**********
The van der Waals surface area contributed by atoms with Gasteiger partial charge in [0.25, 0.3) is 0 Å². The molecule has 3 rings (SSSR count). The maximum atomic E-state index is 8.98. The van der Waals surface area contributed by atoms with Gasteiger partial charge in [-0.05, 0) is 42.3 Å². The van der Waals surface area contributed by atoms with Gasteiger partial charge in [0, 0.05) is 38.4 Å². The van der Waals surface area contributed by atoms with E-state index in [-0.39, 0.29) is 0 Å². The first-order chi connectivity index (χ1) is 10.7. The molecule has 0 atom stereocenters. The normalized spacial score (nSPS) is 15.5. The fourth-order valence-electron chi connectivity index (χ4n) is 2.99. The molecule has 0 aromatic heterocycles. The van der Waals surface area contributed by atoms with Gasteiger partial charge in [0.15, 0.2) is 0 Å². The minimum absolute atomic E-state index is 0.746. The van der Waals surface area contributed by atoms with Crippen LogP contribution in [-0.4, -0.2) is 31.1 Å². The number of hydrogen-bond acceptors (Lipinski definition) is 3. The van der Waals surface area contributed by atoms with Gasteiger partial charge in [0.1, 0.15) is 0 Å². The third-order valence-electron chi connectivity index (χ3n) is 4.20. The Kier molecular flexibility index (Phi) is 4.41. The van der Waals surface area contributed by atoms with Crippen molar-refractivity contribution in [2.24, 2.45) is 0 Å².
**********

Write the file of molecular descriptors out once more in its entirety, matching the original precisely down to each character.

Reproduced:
The van der Waals surface area contributed by atoms with Gasteiger partial charge in [0.25, 0.3) is 0 Å². The molecule has 3 rings (SSSR count). The maximum atomic E-state index is 8.98. The van der Waals surface area contributed by atoms with Gasteiger partial charge in [-0.05, 0) is 42.3 Å². The van der Waals surface area contributed by atoms with Gasteiger partial charge in [0, 0.05) is 38.4 Å². The van der Waals surface area contributed by atoms with E-state index in [-0.39, 0.29) is 0 Å². The first-order chi connectivity index (χ1) is 10.7. The molecule has 0 atom stereocenters. The normalized spacial score (nSPS) is 15.5. The fourth-order valence-electron chi connectivity index (χ4n) is 2.99. The molecule has 0 aromatic heterocycles. The van der Waals surface area contributed by atoms with Gasteiger partial charge in [0.15, 0.2) is 0 Å². The minimum absolute atomic E-state index is 0.746. The van der Waals surface area contributed by atoms with Crippen LogP contribution in [-0.4, -0.2) is 31.1 Å². The number of hydrogen-bond acceptors (Lipinski definition) is 3. The van der Waals surface area contributed by atoms with Gasteiger partial charge in [0.1, 0.15) is 0 Å². The third-order valence-electron chi connectivity index (χ3n) is 4.20. The Kier molecular flexibility index (Phi) is 4.41. The van der Waals surface area contributed by atoms with Crippen molar-refractivity contribution in [2.24, 2.45) is 0 Å².